The gambler's fallacy, also known as the Monte Carlo fallacy or the fallacy of the maturity of chances, is the mistaken belief that, if something happens more frequently than normal during a given period, it will happen less frequently in the future (or vice versa). In situations where the outcome being observed is truly random and consists of independent trials of a random process, this belief is false. The fallacy can arise in many situations, but is most strongly associated with gambling, where it is common among players.
After a consistent tendency towards tails, a gambler may also decide that tails has become a more likely outcome. This is a rational and Bayesian conclusion, bearing in mind the possibility that the coin may not be fair; it is not a fallacy. Believing the odds to favour tails, the gambler sees no reason to change to heads. However, it is a fallacy that a sequence of trials carries a memory of past results which tend to favour or disfavour future outcomes.
Retrospective gambler's fallacy
Researchers have examined whether a similar bias exists for inferences about unknown past events based upon known subsequent events, calling this the "retrospective gambler's fallacy".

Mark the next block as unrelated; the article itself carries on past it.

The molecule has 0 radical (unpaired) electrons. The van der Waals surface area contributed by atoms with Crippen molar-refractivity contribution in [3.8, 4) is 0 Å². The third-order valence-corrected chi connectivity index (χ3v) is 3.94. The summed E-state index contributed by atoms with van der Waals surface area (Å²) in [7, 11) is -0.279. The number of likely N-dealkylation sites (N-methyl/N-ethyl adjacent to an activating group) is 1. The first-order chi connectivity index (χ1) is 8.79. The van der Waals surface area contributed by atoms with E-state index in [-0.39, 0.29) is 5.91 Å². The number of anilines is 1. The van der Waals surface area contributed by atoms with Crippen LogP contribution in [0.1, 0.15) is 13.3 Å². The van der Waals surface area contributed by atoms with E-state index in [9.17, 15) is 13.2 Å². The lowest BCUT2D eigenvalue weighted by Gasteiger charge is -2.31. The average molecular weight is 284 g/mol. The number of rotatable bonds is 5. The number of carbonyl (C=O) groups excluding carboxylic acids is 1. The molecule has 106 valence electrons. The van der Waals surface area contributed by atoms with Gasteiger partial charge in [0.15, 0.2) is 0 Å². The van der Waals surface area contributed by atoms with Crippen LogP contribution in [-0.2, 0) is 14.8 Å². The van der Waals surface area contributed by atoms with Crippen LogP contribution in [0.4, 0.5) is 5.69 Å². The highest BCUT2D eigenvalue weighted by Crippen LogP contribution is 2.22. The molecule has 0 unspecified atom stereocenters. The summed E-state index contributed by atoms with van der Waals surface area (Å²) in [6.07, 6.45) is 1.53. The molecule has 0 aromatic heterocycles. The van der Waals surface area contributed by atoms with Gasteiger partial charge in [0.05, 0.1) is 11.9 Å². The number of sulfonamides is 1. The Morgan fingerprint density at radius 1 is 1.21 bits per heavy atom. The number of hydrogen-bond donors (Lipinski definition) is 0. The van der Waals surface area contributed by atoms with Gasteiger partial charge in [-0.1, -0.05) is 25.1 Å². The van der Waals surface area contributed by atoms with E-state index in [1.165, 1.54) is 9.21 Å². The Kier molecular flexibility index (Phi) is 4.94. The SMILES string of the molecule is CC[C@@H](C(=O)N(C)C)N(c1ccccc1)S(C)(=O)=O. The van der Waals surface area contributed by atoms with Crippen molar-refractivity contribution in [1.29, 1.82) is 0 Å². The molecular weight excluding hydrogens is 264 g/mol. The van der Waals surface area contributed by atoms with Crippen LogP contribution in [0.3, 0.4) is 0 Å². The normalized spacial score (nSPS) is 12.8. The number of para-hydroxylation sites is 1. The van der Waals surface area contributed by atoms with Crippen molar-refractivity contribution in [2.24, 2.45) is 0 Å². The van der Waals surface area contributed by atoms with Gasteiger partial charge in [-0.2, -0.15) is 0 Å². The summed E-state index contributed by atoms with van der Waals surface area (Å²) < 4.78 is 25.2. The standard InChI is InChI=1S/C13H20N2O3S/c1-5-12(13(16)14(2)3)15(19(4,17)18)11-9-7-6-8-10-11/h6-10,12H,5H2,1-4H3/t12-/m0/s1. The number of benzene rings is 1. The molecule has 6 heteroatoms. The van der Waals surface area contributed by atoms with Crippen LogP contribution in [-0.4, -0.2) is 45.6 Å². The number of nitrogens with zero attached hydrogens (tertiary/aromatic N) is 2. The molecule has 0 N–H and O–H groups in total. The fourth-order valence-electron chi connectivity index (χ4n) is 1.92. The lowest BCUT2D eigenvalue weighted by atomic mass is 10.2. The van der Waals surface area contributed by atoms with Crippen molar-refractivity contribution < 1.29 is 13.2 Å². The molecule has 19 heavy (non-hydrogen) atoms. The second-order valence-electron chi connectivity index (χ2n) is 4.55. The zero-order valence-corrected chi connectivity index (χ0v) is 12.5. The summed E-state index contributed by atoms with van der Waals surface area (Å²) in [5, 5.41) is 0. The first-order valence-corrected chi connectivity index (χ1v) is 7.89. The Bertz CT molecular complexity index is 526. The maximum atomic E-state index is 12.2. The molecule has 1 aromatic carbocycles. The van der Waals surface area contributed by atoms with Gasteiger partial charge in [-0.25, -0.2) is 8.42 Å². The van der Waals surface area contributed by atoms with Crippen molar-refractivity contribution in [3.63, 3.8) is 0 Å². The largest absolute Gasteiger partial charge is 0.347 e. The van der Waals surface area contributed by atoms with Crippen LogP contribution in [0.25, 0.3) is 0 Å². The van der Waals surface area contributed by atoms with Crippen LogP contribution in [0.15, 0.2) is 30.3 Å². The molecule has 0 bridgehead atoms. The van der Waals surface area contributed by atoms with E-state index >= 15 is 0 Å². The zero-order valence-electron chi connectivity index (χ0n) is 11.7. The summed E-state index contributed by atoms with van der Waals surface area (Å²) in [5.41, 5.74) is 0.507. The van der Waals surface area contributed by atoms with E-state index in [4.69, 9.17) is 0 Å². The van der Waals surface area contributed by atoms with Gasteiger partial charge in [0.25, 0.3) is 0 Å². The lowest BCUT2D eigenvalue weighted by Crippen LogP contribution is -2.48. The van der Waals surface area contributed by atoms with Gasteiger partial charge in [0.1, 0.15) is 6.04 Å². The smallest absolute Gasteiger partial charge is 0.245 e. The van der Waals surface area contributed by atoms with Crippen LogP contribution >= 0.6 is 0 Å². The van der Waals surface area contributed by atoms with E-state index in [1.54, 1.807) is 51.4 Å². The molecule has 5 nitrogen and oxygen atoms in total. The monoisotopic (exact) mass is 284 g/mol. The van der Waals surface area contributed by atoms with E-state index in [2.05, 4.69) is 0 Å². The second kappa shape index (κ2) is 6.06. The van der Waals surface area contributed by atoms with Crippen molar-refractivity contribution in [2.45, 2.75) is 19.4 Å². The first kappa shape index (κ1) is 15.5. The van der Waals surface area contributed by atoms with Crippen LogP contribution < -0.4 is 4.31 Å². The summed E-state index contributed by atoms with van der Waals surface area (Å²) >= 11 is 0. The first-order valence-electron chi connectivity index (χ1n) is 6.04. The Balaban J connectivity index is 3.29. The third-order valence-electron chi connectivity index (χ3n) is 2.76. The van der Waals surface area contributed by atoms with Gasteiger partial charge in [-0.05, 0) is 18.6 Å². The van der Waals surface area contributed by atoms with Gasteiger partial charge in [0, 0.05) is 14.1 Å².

An example of a retrospective gambler's fallacy would be to observe multiple successive "heads" on a coin toss and conclude from this that the previously unknown flip was "tails". Three studies involving Stanford University students tested the existence of a retrospective gambler's fallacy. All three studies concluded that people have a gamblers' fallacy retrospectively as well as to future events. The authors of all three studies concluded their findings have significant "methodological implications" but may also have "important theoretical implications" that need investigation and research, saying "[a] thorough understanding of such reasoning processes requires that we not only examine how they influence our predictions of the future, but also our perceptions of the past."
Monte Carlo Casino
Perhaps the most famous example of the gambler's fallacy occurred in a game of roulette at the Monte Carlo Casino on August 18, 1913, when the ball fell in black 26 times in a row. This was an extremely uncommon occurrence: the probability of a sequence of red or black occurring 26 times in a row is (18/37) or around 1 in 66.6 million, assuming the mechanism is unbiased. Gamblers lost millions of francs betting against black, reasoning incorrectly that the streak was causing an imbalance in the randomness of the wheel, and that it had to be followed by a long streak of red.